Sri Sri Ravi Shankar tells Lahore about his 'Art of Living'
LAHORE: With the two sub-continent neighbours, Pakistan and India, suffering from varying degrees of the War on Terror, and close to 65 years of enmity for the other, “yoga and meditation” were proposed by renowned Indian yoga master Sri Sri Ravi Shankar as a path to peace, during his talk in Lahore on Monday.
Head of the famous Art of Living Foundation, Shankar crossed over from Wagah border into Pakistan on Monday to start a three day tour. During his time in Pakistan, he is expected to inaugurate Art of Living Centres on March 13 and 14.
“With greater linkages between the people, India and Pakistan can both come closer and work towards a peaceful co-existence,” Shankar said as he stepped into Pakistan.
Speaking on the stress-concentrated societies of the modern world, Shankar opined that people would not resort to violent activities had they been facilitated in relieving stress, adding that “everyone wants to live in peace and that is exactly what we are working towards.” Last having visited Pakistan in 2004, this is Shankar’s second “peace mission”.
Following the peace narrative of his visit, which suffered time delays throughout the Lahore leg, Shankar delivered a lecture at the Forman Christian College University (FCCU) where he interacted with students and faculty on how meditation could help resolve issues both in personal and global contexts.
A packed FCCU Sinclair Hall gave Shankar a warm welcome. Commending the youth for their ‘positive energy’ and ‘vibrance’ Shankar, also known as Guru Ji by the avowed practitioners of meditation, explained that his concept of ‘Art of Living’ revolves around the idea of keeping enthusiasm alive in one’s self. “I am glad to see your enthusiasm. You can do wonders in life with this energy. Do not lose this enthusiasm,” Shankar said as he took the stage.
“We repair broken hearts and souls,” he said while introducing his meditative approach to the audience.
“When people are in harmony with themselves, they are in harmony with the world,” said Shankar while explaining the phenomenon of terrorism prevailing all over the world. Shankar revealed that much of today’s problems across the world relates to people’s tendency of not accepting diversity, I dislike the word tolerance”, he said adding “it sounds like we have to accept one another forcefully.”
Inviting students to practice meditation, Shankar said that usually stress causes young people to indulge in drug abuse and or addiction to free themselves of “negative emotions” which, he said, eventually ruined lives. “It is the state of being ‘high’ which they crave,” adding that mediation could help such students be rid of the ‘drug menace’.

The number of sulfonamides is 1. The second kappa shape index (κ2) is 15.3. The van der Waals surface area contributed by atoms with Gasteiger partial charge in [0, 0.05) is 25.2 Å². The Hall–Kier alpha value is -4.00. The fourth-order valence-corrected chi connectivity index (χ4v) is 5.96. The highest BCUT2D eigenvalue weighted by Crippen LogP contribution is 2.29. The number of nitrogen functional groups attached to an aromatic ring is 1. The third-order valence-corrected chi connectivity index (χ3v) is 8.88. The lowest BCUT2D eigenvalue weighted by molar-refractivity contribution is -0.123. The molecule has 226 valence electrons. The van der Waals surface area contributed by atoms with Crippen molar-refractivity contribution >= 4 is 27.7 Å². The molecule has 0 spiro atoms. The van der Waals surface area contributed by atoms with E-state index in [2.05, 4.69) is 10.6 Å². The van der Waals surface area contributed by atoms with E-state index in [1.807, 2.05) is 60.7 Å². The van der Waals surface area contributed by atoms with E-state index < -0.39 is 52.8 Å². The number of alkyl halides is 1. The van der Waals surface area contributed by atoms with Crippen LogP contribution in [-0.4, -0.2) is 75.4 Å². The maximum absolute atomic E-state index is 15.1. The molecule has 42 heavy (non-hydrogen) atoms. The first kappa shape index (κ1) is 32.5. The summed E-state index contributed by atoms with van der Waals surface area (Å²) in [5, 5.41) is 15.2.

Tracing the roots of the traditional herbal medication, Ayurved, and yoga to Taxila in Pakistan, Shankar lamented that these practices had been abandoned in the land of their origin.
Chairman of the Art of Living Foundation Pakistan, Naeem Zamindar said that with the organisation had centres in more than a hundred countries, and millions of people across the globe were benefiting from meditation. “He is a person who has blossomed lives,” shared Zamindar while speaking about his experience with Shankar.
“We have already spent a lot on destructing one another, it is time we spent some energies in trying to heal people on both sides of the border,” said Shahid Naseem while speaking with The Express Tribune at the Forman Christian College University. Naseem, executive committee member at the Yoga Pakistan, dismissed questions pertaining to religious rationality being challenged through such platforms, “all religions promote spiritual healing especially one which is scientifically proven,” he added.
Shankar will be visiting Islamabad and Karachi in the coming days where he is expected to inaugurate the Art of Living centres on March 13 and March 14.
Earlier, as he left India for Pakistan, Shankar told reporters that he firmly believed that meditation and yoga will help eradicate terrorism and people-to-people contact between estranged neighbours India and Pakistan.
According to The Times of India, he said that terrorism is like an illness. “Yoga and meditation will help lessen the violence. We have spent a lot on conflicts, on escalating conflicts and on destruction of life and environment. Now we have to work towards making peace,” he said.
This is Shankar’s second visit to Pakistan, which he first visited in July 2004.
Read the article on The Express Tribune.